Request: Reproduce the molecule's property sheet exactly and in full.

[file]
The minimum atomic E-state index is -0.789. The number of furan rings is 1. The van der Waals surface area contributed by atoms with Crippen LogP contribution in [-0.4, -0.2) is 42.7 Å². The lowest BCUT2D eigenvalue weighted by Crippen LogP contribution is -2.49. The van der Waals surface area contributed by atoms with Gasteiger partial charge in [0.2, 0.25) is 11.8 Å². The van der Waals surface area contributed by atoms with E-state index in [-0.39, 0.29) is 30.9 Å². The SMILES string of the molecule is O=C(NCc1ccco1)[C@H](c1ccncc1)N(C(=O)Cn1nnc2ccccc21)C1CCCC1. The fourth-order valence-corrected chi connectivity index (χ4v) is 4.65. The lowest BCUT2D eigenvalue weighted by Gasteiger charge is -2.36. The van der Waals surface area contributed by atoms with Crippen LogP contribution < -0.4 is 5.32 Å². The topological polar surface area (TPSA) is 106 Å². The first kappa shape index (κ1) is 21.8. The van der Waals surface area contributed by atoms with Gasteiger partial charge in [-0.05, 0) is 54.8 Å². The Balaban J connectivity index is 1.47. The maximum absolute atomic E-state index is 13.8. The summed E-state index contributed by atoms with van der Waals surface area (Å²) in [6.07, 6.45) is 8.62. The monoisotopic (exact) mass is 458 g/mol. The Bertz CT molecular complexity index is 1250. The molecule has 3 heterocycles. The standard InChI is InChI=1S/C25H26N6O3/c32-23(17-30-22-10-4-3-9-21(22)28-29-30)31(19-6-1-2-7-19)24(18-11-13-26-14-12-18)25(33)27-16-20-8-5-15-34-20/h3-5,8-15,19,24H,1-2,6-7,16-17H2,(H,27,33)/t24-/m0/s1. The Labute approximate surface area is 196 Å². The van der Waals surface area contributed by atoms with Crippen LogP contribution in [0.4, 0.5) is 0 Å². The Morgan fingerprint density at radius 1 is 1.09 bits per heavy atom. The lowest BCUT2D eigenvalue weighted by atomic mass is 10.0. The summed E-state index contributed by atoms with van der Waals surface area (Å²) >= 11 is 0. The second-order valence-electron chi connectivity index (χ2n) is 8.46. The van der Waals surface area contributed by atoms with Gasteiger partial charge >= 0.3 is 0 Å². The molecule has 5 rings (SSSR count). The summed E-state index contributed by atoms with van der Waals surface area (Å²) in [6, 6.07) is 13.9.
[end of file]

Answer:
The minimum atomic E-state index is -0.789. The number of furan rings is 1. The van der Waals surface area contributed by atoms with Crippen LogP contribution in [-0.4, -0.2) is 42.7 Å². The lowest BCUT2D eigenvalue weighted by Crippen LogP contribution is -2.49. The van der Waals surface area contributed by atoms with Gasteiger partial charge in [0.2, 0.25) is 11.8 Å². The van der Waals surface area contributed by atoms with E-state index in [-0.39, 0.29) is 30.9 Å². The SMILES string of the molecule is O=C(NCc1ccco1)[C@H](c1ccncc1)N(C(=O)Cn1nnc2ccccc21)C1CCCC1. The fourth-order valence-corrected chi connectivity index (χ4v) is 4.65. The lowest BCUT2D eigenvalue weighted by Gasteiger charge is -2.36. The van der Waals surface area contributed by atoms with Crippen LogP contribution < -0.4 is 5.32 Å². The topological polar surface area (TPSA) is 106 Å². The first kappa shape index (κ1) is 21.8. The van der Waals surface area contributed by atoms with Gasteiger partial charge in [-0.05, 0) is 54.8 Å². The Balaban J connectivity index is 1.47. The maximum absolute atomic E-state index is 13.8. The summed E-state index contributed by atoms with van der Waals surface area (Å²) in [6.07, 6.45) is 8.62. The monoisotopic (exact) mass is 458 g/mol. The Bertz CT molecular complexity index is 1250. The molecule has 3 heterocycles. The standard InChI is InChI=1S/C25H26N6O3/c32-23(17-30-22-10-4-3-9-21(22)28-29-30)31(19-6-1-2-7-19)24(18-11-13-26-14-12-18)25(33)27-16-20-8-5-15-34-20/h3-5,8-15,19,24H,1-2,6-7,16-17H2,(H,27,33)/t24-/m0/s1. The Labute approximate surface area is 196 Å². The van der Waals surface area contributed by atoms with Crippen LogP contribution in [0.4, 0.5) is 0 Å². The Morgan fingerprint density at radius 1 is 1.09 bits per heavy atom. The lowest BCUT2D eigenvalue weighted by atomic mass is 10.0. The summed E-state index contributed by atoms with van der Waals surface area (Å²) >= 11 is 0. The second-order valence-electron chi connectivity index (χ2n) is 8.46. The van der Waals surface area contributed by atoms with Gasteiger partial charge >= 0.3 is 0 Å². The molecule has 5 rings (SSSR count). The summed E-state index contributed by atoms with van der Waals surface area (Å²) in [6, 6.07) is 13.9.